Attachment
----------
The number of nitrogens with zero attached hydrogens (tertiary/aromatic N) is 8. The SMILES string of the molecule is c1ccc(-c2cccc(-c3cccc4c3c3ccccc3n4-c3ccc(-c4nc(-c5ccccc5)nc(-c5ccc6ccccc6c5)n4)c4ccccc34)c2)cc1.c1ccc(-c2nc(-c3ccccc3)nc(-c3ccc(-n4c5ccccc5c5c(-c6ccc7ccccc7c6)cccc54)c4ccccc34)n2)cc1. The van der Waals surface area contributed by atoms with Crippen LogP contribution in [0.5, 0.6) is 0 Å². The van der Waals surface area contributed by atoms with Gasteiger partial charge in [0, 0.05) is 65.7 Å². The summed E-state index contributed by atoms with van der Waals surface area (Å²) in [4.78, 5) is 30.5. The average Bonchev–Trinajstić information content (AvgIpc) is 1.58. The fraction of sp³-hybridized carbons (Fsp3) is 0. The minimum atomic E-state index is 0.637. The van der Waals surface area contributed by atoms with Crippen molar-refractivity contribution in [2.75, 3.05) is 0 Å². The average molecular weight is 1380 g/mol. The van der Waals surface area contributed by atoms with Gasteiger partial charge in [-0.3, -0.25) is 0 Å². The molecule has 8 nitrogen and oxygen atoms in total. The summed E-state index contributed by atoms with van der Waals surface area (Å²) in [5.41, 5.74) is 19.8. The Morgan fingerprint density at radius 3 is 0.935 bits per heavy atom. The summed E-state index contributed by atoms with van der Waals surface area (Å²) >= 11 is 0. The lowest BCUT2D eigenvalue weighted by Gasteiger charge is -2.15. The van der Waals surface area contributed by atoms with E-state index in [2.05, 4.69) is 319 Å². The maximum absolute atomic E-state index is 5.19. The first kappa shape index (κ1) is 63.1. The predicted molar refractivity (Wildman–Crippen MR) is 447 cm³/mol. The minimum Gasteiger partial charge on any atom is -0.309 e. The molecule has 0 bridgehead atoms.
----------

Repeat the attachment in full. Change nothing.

The number of nitrogens with zero attached hydrogens (tertiary/aromatic N) is 8. The SMILES string of the molecule is c1ccc(-c2cccc(-c3cccc4c3c3ccccc3n4-c3ccc(-c4nc(-c5ccccc5)nc(-c5ccc6ccccc6c5)n4)c4ccccc34)c2)cc1.c1ccc(-c2nc(-c3ccccc3)nc(-c3ccc(-n4c5ccccc5c5c(-c6ccc7ccccc7c6)cccc54)c4ccccc34)n2)cc1. The van der Waals surface area contributed by atoms with Crippen LogP contribution in [0.5, 0.6) is 0 Å². The van der Waals surface area contributed by atoms with Gasteiger partial charge in [0, 0.05) is 65.7 Å². The summed E-state index contributed by atoms with van der Waals surface area (Å²) in [4.78, 5) is 30.5. The average Bonchev–Trinajstić information content (AvgIpc) is 1.58. The fraction of sp³-hybridized carbons (Fsp3) is 0. The minimum atomic E-state index is 0.637. The van der Waals surface area contributed by atoms with Crippen molar-refractivity contribution in [2.75, 3.05) is 0 Å². The average molecular weight is 1380 g/mol. The van der Waals surface area contributed by atoms with Gasteiger partial charge in [-0.3, -0.25) is 0 Å². The molecule has 8 nitrogen and oxygen atoms in total. The summed E-state index contributed by atoms with van der Waals surface area (Å²) in [5.41, 5.74) is 19.8. The Morgan fingerprint density at radius 3 is 0.935 bits per heavy atom. The summed E-state index contributed by atoms with van der Waals surface area (Å²) >= 11 is 0. The lowest BCUT2D eigenvalue weighted by Gasteiger charge is -2.15. The van der Waals surface area contributed by atoms with E-state index in [2.05, 4.69) is 319 Å². The maximum absolute atomic E-state index is 5.19. The first kappa shape index (κ1) is 63.1. The predicted molar refractivity (Wildman–Crippen MR) is 447 cm³/mol. The minimum Gasteiger partial charge on any atom is -0.309 e. The molecule has 0 bridgehead atoms.